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CRE Finance World, Autumn 2013

Although the CMBS new issuance market is very slow, Japanese banks are quite aggressive in making new loans. As major banks in Japan are utilizing the Internal Rating Based (IRB) method under Basel II (which allows banks to rate loans themselves and calculate risk weight based on their internal ratings), they do not need ratings from the rating agencies. Because implementing an IRB process is relatively difficult for smaller banks, such banks need ratings for the purpose of calculating asset risk. Therefore, there are cases in Japan where borrowers get financing from banks while senior loans are extended by major banks without external ratings. Because the size of mezzanine loans tends to be small, they usually require one rating, typically from a local agency. CRE Prices Have Bottomed The historical pattern of new issuance in Japanese CMBS has followed a similar trajectory as CRE prices in Japan. The ARES Japan Property Index (AJPI) — an index of appraised values for CRE included in the portfolios of listed Japanese REITs (J-REITs) and unlisted core funds — peaked in 2008. Since then, the total property index has had consecutive quarterly declines, and through first quarter 2013 was 22% lower than peak levels. All major property types are still below peak levels, with office lower by 27%, retail by 19%, and residential by 18% (see Chart 8). In Standard & Poor’s view, CRE prices in Japan have bottomed out, and the risk of a further decline in value for the remainder of 2013 is limited. In fact, the total acquisition amount of J-REITs increased by about 45% in 2012, according to the Association for Real Estate Securitization (ARES). Tokyo’s office market took in a large supply in 2012, which caused vacancy rates to rise above 9% compared with 2.5% in 2007 and led to a decrease in rents. Given that the supply is being absorbed, rents for class A Tokyo office properties grew by 2% in the first quarter 2013, according to Colliers International. The Japanese CRE market has been recovering in part due to the Bank of Japan’s monetary easing policies. However, Japan, which has jumped from recession to one of the fastest growing economies, could see its rate of economic growth slow. The International CRE Finance World Autumn 2013 34 Monetary Fund in its July 2013 World Economic Outlook lowered its economic growth forecast by 0.3 points in 2014 to 1.2%, which could temper demand for tenant space. Chart 8 ARES Japan Property Index Source: ARES Due to their short note term, CMBS loan maturities peaked in 2009-2011, with 2010 seeing the highest peak in maturities of about ¥1.2 trillion. As the typical loan term in Japanese CMBS is three to five years, almost all of the loans have matured. In the first half of 2013, two loans matured. Currently, there are only five loans with future scheduled maturity dates, with two scheduled to come due in the second half of this year. All of the other loans have already matured and either fully paid or defaulted. From the third quarter of 2008, when the first Japanese CMBS transaction loan defaulted, through the end of 2012, the maturing loan default rate averaged about 47%. Compared with 2011, when 53% of the maturing loans defaulted, 2012 experienced improving conditions, as 43% defaulted, 52% repaid by their due date, and 5% extended (see Chart 9). CMBS Global Recovery Continues to Be Slow and Uneven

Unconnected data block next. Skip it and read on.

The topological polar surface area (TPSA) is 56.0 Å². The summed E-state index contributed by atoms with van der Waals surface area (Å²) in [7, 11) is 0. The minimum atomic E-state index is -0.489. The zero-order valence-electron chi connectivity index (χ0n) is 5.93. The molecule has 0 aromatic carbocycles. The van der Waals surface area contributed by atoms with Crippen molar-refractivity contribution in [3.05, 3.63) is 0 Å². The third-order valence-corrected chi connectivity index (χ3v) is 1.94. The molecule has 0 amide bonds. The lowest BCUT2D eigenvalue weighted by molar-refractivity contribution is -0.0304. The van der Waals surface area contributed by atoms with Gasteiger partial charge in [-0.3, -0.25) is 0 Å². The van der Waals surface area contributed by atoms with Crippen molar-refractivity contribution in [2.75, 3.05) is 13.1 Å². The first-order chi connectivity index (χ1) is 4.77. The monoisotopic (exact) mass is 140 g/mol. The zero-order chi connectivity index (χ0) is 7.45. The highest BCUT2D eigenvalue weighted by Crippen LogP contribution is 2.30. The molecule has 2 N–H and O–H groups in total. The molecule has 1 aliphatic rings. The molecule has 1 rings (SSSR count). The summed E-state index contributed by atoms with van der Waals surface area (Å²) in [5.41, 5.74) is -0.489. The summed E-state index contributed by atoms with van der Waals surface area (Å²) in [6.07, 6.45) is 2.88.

CRE Finance World, Autumn 2013
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